Can I make it to a good school coming from "nowheresville"?

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Joined: Thu May 19, 2011 3:24 am

Can I make it to a good school coming from "nowheresville"?

Postby DMJZ » Thu May 19, 2011 3:37 am

I am currently a rising junior and have started to wonder about my odds of being accepted to a quality astrophysics/astronomy graduate program (Like Top 20 or so). I have an excellent gpa: 3.97, I was accepted to an REU last summer, and I am doing one again this summer (hopefully one more after my junior year too). My only fear is that because I attend a not-well-known liberal arts college my odds of being accepted to a top graduate program are slim. Of course, I have not taken the PGRE, and I realize that I am being preemptive in my question since I still have two years left; however, I want to know that I am on the right track. Any advice you guys/gals could give would be greatly appreciated.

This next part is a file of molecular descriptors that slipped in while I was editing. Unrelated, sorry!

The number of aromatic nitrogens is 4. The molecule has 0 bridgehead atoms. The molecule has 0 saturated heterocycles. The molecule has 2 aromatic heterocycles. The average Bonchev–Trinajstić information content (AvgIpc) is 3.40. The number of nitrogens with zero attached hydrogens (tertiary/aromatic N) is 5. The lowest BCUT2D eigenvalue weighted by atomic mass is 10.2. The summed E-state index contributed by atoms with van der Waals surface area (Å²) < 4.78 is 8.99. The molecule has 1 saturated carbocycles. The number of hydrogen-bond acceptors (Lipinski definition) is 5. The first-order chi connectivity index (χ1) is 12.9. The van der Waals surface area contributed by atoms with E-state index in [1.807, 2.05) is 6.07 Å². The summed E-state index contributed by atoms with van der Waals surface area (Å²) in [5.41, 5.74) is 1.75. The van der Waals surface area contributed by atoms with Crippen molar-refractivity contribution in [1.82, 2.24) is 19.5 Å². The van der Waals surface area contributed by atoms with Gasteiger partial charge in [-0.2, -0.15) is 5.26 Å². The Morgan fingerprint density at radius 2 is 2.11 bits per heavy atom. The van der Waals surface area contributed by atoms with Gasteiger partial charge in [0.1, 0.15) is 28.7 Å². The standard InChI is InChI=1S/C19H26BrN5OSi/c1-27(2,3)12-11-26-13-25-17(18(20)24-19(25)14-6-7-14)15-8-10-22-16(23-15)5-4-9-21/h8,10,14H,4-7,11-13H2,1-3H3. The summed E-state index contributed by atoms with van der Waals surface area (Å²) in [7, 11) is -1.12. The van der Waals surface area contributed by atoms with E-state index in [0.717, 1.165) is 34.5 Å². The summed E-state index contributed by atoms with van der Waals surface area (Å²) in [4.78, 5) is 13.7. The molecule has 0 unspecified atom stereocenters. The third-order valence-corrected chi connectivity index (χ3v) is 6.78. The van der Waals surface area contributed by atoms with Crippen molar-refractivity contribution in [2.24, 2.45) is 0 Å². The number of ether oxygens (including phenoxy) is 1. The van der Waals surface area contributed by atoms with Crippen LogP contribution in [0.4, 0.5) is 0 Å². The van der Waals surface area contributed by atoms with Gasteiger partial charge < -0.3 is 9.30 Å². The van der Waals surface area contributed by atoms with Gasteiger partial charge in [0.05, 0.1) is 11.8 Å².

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Re: Can I make it to a good school coming from "nowheresville"?

Postby bfollinprm » Thu May 19, 2011 6:41 am

There are plenty of examples of people who went to fairly no-name schools and got into great (top-20) programs. I got into UT Austin and UC San Diego from a top 40 liberal arts school, and my friend is attending MIT, after choosing it over Cal Tech, Harvard, and Berkeley. The REU's will help lots; realize that these will be your letter writers (ideally, at least one should be from outside your school and from a professor at a PhD granting institution). Loads of other major contributors from this site came from small no-name schools, and got in to places like Berkeley, Princeton, and Cornell.

One other thing: A lot rides on the PGRE for the top, top schools. Essentially the only difference between my friend and I were 2 B's in a math class, and 200 points on a PGRE. These two things (mostlly the PGRE) helped him overcome a less focused application, and lack of a top-tier letter writer. Having those two things did not get me into top schools (but did lead me to get into loads of good schools who were strong in my chosen focus).

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